About Indonesia

Geography

The Indonesian archipelago extends from near Thailand down to West New Guinea, just north of Australia.  The surf is all on coasts facing the Indian Ocean, on the islands of Sumatra (and its offshore islands), Java, Bali, Lombok, Sumbawa and the islands further east to Timor. Bali is the main holiday destination, followed by Java, Lombok and Sumatra.

The population is over 200 million, mostly descended from groups that spread out from China and Indochina over several thousand years. A substantial minority in the eastern part of the country are Melanesian people, similar in appearance to New Guineans and Pacific islanders.

The island of Java is very densely settled with several large cities and many towns and villages – about 60% of Indonesians live on Java, and it dominates the politics and the economy of the country. Sumatra is a very large island, and much less densely settled, though it still has over 40 million people. Bali is small, but densely populated with over 3 million people. These are all fertile, tropical islands with palm trees, white beaches and blue seas. Many of the islands further east are less fertile and some are quite sparsely populated.

History & Culture

Historically, Java and many of the other islands were made up of separate kingdoms and isolated tribes with diverse cultures and a large number of local languages. Trade connections brought Buddhism and Hinduism to south-east Asia from as early as 500AD, but by the 15th century Islam had become the dominant religion in the region, as it still is today.

The Portuguese, Dutch and English all set up colonial outposts, but the Dutch came to dominate the archipelago, with Java, Sumatra, Bali, Kalimantan, Sulawesi, Maluku, West New Guinea and most of the other islands forming the Dutch East Indies.  During WWII, Indonesia was occupied by the Japanese, and in the postwar period there was strong resistance against a return to Dutch rule. In 1949, Indonesia achieved its independence, nominally united as a single country, despite many regional, religious and political differences.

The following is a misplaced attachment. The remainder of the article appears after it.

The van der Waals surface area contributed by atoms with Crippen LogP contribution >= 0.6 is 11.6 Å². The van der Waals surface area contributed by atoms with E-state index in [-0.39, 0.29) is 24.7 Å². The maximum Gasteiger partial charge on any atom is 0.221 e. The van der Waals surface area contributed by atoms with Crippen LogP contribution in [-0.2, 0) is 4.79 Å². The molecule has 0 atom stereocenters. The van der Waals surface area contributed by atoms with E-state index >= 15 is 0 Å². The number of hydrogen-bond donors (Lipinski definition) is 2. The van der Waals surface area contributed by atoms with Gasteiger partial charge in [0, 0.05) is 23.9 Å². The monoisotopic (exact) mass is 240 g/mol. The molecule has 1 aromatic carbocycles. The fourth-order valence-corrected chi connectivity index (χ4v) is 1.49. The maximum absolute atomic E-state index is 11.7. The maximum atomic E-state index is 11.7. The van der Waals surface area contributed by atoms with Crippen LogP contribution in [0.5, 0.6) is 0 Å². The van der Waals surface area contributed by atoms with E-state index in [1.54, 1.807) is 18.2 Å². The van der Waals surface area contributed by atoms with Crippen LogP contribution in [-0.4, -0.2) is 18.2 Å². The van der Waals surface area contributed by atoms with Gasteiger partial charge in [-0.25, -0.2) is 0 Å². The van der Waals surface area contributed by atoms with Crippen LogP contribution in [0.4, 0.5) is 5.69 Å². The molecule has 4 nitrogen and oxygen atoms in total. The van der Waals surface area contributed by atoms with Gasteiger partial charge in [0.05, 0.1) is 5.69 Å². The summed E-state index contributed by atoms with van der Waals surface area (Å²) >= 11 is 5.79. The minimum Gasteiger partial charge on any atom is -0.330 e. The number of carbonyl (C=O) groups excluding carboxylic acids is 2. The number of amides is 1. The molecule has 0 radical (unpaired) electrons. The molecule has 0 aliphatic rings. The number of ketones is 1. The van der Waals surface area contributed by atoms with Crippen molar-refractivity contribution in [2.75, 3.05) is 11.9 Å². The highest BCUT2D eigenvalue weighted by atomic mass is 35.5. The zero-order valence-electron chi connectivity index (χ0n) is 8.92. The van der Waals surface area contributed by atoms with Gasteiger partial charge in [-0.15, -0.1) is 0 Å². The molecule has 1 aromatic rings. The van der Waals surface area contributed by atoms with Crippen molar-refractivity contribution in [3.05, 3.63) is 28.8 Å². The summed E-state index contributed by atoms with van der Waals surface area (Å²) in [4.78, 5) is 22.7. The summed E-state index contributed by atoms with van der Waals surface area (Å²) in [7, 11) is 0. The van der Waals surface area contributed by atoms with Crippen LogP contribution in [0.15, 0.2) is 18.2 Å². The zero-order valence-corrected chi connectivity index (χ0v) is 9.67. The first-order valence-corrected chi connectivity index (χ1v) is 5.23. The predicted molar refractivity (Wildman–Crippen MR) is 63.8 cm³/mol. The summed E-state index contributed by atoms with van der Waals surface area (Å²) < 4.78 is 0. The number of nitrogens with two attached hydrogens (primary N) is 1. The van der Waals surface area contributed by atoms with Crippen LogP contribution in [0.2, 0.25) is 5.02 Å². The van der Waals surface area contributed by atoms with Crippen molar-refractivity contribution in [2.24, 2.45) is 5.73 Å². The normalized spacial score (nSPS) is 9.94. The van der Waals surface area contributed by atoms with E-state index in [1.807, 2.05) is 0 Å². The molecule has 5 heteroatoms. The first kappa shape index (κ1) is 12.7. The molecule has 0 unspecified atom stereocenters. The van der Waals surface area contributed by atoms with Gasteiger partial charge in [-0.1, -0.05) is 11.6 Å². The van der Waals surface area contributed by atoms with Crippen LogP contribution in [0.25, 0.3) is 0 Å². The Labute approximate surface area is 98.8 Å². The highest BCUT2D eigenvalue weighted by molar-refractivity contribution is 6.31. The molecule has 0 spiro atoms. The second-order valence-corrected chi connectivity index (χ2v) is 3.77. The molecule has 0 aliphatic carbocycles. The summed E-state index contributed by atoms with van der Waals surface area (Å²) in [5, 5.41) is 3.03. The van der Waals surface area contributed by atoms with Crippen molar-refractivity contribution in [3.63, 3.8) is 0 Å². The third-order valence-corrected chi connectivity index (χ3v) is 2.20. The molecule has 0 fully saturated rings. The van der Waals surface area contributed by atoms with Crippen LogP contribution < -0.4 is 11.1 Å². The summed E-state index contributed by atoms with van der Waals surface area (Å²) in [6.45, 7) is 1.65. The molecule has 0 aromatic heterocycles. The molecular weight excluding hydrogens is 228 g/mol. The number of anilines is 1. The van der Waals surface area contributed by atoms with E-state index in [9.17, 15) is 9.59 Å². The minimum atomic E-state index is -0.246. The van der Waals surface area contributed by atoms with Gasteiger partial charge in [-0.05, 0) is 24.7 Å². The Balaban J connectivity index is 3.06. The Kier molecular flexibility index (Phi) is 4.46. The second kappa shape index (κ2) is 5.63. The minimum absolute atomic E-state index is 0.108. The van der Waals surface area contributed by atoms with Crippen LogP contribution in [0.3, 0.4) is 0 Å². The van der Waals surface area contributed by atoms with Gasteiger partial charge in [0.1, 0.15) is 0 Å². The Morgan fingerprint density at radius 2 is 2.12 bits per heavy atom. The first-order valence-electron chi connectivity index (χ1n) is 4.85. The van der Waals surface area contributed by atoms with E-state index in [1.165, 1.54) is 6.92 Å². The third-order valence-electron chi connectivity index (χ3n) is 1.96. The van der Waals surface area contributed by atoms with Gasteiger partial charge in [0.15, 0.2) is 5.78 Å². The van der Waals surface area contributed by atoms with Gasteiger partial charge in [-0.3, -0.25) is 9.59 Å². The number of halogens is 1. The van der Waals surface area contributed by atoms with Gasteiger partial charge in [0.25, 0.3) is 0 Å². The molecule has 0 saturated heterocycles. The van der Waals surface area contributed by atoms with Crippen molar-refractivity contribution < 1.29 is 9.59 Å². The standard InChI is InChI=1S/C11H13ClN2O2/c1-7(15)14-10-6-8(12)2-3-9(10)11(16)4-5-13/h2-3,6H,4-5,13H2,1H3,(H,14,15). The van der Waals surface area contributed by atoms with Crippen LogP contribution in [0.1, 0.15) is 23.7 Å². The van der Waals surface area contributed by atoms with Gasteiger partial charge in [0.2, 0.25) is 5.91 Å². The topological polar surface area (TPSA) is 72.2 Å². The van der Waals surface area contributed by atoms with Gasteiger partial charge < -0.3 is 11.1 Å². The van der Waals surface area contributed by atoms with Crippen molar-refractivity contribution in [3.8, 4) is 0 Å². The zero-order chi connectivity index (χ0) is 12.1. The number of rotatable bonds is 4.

Indonesia today embraces a tremendous diversity, from modern industrial cities to subsistence farming villages. There are religious tensions between fundamentalist Muslims, moderate Muslims, Christians and other minorities; secessionist movements in far northern Sumatra and West New Guinea; and persistent economic problems. Natural disasters and the environment also present challenges.

Visitor Information

Visas:
Generally, holiday visitors from most countries are granted a 30-day visa on arrival for a fee of USD25. Visas are non-transferable, but may be extended once for an additional 30 days without leaving the country. Your passport must be valid for at least six months’ from the date of your departure from Indonesia.

Health:
Tetanus, Typhoid and Hepatitis A and B vaccinations are advised. Ask your doctor about malarial prophylaxis. Seek advice well before your holiday. Over exposure to the sun and infection from coral cuts are the two main hazards for surfers – booties and helmets are recommended. In an emergency an injured surfer may require evacuation to Darwin or Singapore. It is essential to have adequate travel insurance to cover these possibilities.

Import Restrictions:
Visitors can bring in up to 2 litres of alcohol and 200 cigarettes. Prohibited imports include drugs, pornography, printed matter in Chinese and Chinese medicines. Officially, cameras, video cameras and computers should be declared on arrival, but officials don’t seem to worry about this. You should be able to bring in several surfboards, but if officials think you are planning to sell them locally, they may ask for an “import fee”.

Dress & Etiquette:
In Muslim areas of Sumatra, it’s a good idea to dress modestly away from the beach. Shorts or a skirt that covers the thighs, plus a shirt, are sufficient.

More Information:
* Lonely Planet Indonesia
* Australian Government travel advisories – Indonesia
* School of Pacific & Asian Studies, Australian National University